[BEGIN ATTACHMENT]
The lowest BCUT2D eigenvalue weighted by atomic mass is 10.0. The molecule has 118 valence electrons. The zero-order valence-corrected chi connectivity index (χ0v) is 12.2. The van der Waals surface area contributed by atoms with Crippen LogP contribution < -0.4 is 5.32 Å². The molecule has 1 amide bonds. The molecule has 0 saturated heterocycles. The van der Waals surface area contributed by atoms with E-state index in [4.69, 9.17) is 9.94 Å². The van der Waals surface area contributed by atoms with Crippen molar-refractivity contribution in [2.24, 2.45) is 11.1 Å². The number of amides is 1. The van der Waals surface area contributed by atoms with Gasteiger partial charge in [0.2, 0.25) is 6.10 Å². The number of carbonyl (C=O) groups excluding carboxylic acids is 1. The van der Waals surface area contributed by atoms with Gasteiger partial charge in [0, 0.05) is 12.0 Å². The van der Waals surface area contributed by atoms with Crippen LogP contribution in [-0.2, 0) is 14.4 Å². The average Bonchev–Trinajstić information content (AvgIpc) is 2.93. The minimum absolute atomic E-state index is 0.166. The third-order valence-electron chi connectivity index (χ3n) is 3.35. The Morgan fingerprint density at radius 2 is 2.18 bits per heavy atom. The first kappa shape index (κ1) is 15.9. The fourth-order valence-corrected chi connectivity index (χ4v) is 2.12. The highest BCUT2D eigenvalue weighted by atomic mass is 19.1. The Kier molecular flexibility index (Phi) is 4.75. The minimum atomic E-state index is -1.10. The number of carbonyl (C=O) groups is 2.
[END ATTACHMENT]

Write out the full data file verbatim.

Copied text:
The lowest BCUT2D eigenvalue weighted by atomic mass is 10.0. The molecule has 118 valence electrons. The zero-order valence-corrected chi connectivity index (χ0v) is 12.2. The van der Waals surface area contributed by atoms with Crippen LogP contribution < -0.4 is 5.32 Å². The molecule has 1 amide bonds. The molecule has 0 saturated heterocycles. The van der Waals surface area contributed by atoms with E-state index in [4.69, 9.17) is 9.94 Å². The van der Waals surface area contributed by atoms with Crippen molar-refractivity contribution in [2.24, 2.45) is 11.1 Å². The number of amides is 1. The van der Waals surface area contributed by atoms with Gasteiger partial charge in [0.2, 0.25) is 6.10 Å². The number of carbonyl (C=O) groups excluding carboxylic acids is 1. The van der Waals surface area contributed by atoms with Gasteiger partial charge in [0, 0.05) is 12.0 Å². The van der Waals surface area contributed by atoms with Crippen LogP contribution in [-0.2, 0) is 14.4 Å². The average Bonchev–Trinajstić information content (AvgIpc) is 2.93. The minimum absolute atomic E-state index is 0.166. The third-order valence-electron chi connectivity index (χ3n) is 3.35. The Morgan fingerprint density at radius 2 is 2.18 bits per heavy atom. The first kappa shape index (κ1) is 15.9. The fourth-order valence-corrected chi connectivity index (χ4v) is 2.12. The highest BCUT2D eigenvalue weighted by atomic mass is 19.1. The Kier molecular flexibility index (Phi) is 4.75. The minimum atomic E-state index is -1.10. The number of carbonyl (C=O) groups is 2.